Some readers may have noticed a news story a few weeks back about Elton John and Vladimir Putin. Yes, that’s right, Elton John and Vladimir Putin.
In an interview, Elton had expressed concern about gay rights under Putin, whose 2013 law banning “propaganda about non-traditional sexual relations” helped spike gay-bashing in Russia. Elton has long been outspoken on gay rights, and last year, writing on his website, he discussed his latest visit to Russia, in December 2013:
On that trip I met with members of the LGBT community in Moscow. Although I was still welcomed as an openly gay foreigner, I wanted to really understand at first-hand what difference the legislation had made to Russian LGBT in their own country. What I heard reinforced all the media stories that have been circling since the propaganda bill became federal law: that vicious homophobia has been legitimised by this legislation and given extremists the cover to abuse people’s basic human rights.
The people I met in Moscow – gay men and lesbians in their 20’s, 30’s and 40’s – told me stories about receiving threats from vigilante groups who would “cure” them of homosexuality by dousing them with urine or beating them up. One young man was stalked outside a gay club by someone posing as a taxi driver who tried to garrotte him with a guitar string because he was a “sodomite”. Everyone shared stories of verbal and physical abuse – at work, in bars and restaurants or in the street – since the legislation came into force last June. And, some of the vital work providing HIV prevention information to the gay community has been labelled “homosexual propaganda” and shut down.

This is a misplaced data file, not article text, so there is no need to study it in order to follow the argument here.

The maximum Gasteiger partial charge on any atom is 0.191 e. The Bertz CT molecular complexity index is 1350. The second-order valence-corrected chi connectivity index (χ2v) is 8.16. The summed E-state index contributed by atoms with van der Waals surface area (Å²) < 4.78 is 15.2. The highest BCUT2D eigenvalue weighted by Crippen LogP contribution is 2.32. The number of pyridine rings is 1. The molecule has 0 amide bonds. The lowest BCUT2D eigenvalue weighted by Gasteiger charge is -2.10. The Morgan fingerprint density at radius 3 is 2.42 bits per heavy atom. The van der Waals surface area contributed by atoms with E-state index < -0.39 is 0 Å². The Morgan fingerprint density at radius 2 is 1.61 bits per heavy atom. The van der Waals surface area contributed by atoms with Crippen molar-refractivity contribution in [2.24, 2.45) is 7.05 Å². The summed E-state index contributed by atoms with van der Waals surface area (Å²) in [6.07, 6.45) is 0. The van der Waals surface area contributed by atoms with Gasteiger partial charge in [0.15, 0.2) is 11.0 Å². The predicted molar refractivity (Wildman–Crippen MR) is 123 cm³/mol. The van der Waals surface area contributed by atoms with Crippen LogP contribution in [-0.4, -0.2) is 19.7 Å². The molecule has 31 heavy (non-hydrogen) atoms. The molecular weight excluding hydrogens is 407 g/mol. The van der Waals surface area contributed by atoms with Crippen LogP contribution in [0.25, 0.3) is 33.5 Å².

In September of this year, while visiting the Ukraine and voicing support for LGBT rights in that country, Elton told the BBC that he wanted to talk LGBT rights with Putin himself: “It’s probably pie in the sky….He may laugh behind my back when he shuts the door, and call me an absolute idiot, but at least I can think I have the conscience to say I tried.”
This statement caught the attention of a couple of Russian TV comedians, Vladimir “Vovan” Krasnov and Alexei “Lexus” Stolyarov, who are apparently famous in their country for pranking celebrities. They duped Elton with a phony phone call, pretending to be Putin and inviting the singer-songwriter to come to Moscow for a friendly chat. John accepted the invitation. Later, when he found out he’d been pranked, he took the news in good spirits.
But that wasn’t the end of the story. In mid October, it was reported that Putin, after learning about the gag, actually did call Elton.
The source for this report was none other than John’s husband, film producer David Furnish. Appearing at an awards ceremony in London on Wednesday, Furnish said that John and Vlad had actually made plans to meet and discuss gay rights. Apparently they got off to a very friendly start. As the Daily Mail put it, Furnish “described the man who backed a civil war in Ukraine and sent forces to help Syrian tyrant Bashar al-Assad, as ‘so polite and lovely.’” Furnish repeated: “He’s genuinely lovely.” And then he added this baffling remark: “Besides, this isn’t about politics – I’m not a politician – it’s about humanity.”
Meaning what, exactly? When a man’s “politics” are inhumane, not to say downright brutal, how to pry loose the concept of “politics” from the concept of “humanity”? Does Elton, whose devotion to LGBT rights is surely admirable, agree that Putin, who has imprisoned and murdered his political opponents, is lovely? Does it really take a simple phone call to make Furnish, and maybe Elton too, decide that a tyrant is perhaps actually not a tyrant at all? Or that a tyrant can remain a tyrant but still, somehow, be lovely? Does this fall into the same category as Hitler loving his pet dog?
With all due respect to Elton’s activism, we’re admittedly scratching our heads over that one.
One thought on “The loveliness of Putin”
Is this the most harsh thing Elton Johnny can say?